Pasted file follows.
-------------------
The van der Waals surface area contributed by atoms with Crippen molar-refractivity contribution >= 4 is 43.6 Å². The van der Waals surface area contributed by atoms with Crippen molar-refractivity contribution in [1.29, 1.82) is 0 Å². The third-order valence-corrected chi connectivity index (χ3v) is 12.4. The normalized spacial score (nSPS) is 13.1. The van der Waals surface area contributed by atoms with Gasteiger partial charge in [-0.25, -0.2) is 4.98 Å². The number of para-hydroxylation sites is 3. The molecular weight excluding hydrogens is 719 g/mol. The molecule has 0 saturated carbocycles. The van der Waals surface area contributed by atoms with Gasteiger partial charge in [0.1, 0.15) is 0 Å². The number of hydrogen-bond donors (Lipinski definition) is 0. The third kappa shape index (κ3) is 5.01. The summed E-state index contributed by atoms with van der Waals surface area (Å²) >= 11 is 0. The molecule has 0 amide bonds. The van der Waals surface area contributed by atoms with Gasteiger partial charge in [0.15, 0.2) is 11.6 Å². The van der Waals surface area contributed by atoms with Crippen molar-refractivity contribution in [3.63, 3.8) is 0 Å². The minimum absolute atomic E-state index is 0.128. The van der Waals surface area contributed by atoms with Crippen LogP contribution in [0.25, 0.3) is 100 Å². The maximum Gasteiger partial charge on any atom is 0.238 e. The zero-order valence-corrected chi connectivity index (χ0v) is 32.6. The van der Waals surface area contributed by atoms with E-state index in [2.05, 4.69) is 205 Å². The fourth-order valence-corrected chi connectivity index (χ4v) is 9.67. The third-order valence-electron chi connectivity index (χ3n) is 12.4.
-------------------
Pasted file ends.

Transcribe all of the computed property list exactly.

The van der Waals surface area contributed by atoms with Crippen molar-refractivity contribution >= 4 is 43.6 Å². The van der Waals surface area contributed by atoms with Crippen molar-refractivity contribution in [1.29, 1.82) is 0 Å². The third-order valence-corrected chi connectivity index (χ3v) is 12.4. The normalized spacial score (nSPS) is 13.1. The van der Waals surface area contributed by atoms with Gasteiger partial charge in [-0.25, -0.2) is 4.98 Å². The number of para-hydroxylation sites is 3. The molecular weight excluding hydrogens is 719 g/mol. The molecule has 0 saturated carbocycles. The van der Waals surface area contributed by atoms with Gasteiger partial charge in [0.1, 0.15) is 0 Å². The number of hydrogen-bond donors (Lipinski definition) is 0. The third kappa shape index (κ3) is 5.01. The summed E-state index contributed by atoms with van der Waals surface area (Å²) >= 11 is 0. The molecule has 0 amide bonds. The van der Waals surface area contributed by atoms with Gasteiger partial charge in [0.15, 0.2) is 11.6 Å². The van der Waals surface area contributed by atoms with Crippen molar-refractivity contribution in [3.63, 3.8) is 0 Å². The minimum absolute atomic E-state index is 0.128. The van der Waals surface area contributed by atoms with Crippen LogP contribution in [0.25, 0.3) is 100 Å². The maximum Gasteiger partial charge on any atom is 0.238 e. The zero-order valence-corrected chi connectivity index (χ0v) is 32.6. The van der Waals surface area contributed by atoms with E-state index in [2.05, 4.69) is 205 Å². The fourth-order valence-corrected chi connectivity index (χ4v) is 9.67. The third-order valence-electron chi connectivity index (χ3n) is 12.4.